Lebohang Kganye is an artist living and working in Johannesburg. Kganye received her introduction to photography at the Market Photo Workshop in 2009 and completed the Advanced Photography Programme in 2011. She also completed her Fine Arts studies at the University of Johannesburg in 2016 and forms a new generation of contemporary South African photographers.
Although primarily a photographer, Kganye’s photography often incorporates her interest in sculpture and performance. Over the past seven years she has participated in photography masterclasses and group exhibitions locally and internationally. Kganye was the recipient of the Tierney Fellowship Award in 2012, leading to her exhibition Ke Lefa Laka. She created an animation from the series, which was launched on Mandela Day 2014 in Scotland, entitled Pied Piper’s Voyage. Kganye was then selected as the Featured Artist for the 17th Business and Arts South Africa Awards in 2014. She was also awarded the Jury Prize at the Bamako Encounters Biennale of African Photography in 2015 and the recipient of the CAP Prize 2016 in Basel. Kganye recently received the coveted award for the Sasol New Signatures Competition 2017, leading to a solo show in 2018. Kganye’s work forms part of several private and public collections, most notably the Carnegie Museum of Art in Pennsylvania and the Walther Collection in Ulm.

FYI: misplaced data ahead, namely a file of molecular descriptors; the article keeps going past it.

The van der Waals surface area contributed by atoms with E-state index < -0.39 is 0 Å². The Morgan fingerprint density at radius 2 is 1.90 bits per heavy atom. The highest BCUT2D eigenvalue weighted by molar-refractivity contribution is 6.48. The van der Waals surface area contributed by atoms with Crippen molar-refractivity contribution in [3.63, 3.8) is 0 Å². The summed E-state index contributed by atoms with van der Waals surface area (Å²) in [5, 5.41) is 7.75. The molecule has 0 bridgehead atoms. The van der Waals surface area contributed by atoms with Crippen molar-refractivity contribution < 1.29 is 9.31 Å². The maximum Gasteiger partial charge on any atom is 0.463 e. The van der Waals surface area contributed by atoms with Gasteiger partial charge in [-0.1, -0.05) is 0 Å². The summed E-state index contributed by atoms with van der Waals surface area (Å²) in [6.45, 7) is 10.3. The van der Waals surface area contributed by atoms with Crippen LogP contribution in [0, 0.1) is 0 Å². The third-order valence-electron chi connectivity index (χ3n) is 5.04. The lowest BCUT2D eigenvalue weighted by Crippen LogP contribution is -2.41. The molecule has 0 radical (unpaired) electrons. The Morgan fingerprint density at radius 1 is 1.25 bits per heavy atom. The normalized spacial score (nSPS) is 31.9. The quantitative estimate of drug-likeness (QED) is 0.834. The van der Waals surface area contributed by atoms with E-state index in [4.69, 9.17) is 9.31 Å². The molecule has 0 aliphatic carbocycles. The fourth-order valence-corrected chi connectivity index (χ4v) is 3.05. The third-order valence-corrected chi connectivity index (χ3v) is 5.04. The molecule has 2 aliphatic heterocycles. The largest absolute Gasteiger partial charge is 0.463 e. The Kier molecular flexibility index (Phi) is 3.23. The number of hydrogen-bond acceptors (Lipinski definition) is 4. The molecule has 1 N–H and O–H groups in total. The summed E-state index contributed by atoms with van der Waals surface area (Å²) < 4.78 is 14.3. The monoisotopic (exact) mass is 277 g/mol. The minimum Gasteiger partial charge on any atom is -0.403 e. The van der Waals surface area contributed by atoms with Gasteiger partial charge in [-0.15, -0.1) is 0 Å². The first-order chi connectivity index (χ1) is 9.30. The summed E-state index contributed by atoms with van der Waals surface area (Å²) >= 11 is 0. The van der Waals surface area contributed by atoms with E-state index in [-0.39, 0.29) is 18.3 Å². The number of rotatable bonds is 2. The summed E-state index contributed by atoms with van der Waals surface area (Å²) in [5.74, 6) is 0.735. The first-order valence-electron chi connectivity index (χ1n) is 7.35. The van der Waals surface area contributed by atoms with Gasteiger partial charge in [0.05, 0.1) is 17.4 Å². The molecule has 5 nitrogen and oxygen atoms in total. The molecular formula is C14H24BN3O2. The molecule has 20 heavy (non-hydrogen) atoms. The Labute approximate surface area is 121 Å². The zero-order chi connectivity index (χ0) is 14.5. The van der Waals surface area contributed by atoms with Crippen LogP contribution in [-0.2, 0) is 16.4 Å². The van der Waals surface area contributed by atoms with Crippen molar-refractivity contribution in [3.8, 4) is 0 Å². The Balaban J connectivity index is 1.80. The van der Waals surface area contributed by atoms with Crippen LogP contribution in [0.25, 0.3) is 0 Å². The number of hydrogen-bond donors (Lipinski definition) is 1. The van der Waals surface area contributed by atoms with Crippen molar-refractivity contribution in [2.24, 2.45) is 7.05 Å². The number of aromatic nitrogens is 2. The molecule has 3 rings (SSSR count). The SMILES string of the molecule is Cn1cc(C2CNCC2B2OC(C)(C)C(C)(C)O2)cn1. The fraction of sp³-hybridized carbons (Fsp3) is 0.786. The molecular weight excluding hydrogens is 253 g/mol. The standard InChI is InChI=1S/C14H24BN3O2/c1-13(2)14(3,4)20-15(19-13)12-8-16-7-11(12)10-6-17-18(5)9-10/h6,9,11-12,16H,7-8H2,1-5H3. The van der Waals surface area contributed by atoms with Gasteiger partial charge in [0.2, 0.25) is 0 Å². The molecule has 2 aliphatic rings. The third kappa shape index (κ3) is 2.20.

between Lebohang Kganye and Sharlene Khan at The Point of Order, Johannesburg on 9 May 2019.
AUDIO: Art on our Mind Creative Dialogue with Nontobeko Ntombela
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#Repost @newyorkermag • • • • • • A few years after her mother died, the South African photographer @lebohang_kganye reënacted her mother’s old portraits, creating a set of spectral double exposures. Her project took her across the country, to relatives who had been uprooted by apartheid-era policies of forced removal. In the resultant series, “Ke Lefa Laka: Her-Story,” Kganye situates herself within a complex political history. Click the link in our bio to view more from the series, which Kganye describes as an attempt to replenish the “paucity of memory.” Photographs by Lebohang Kganye.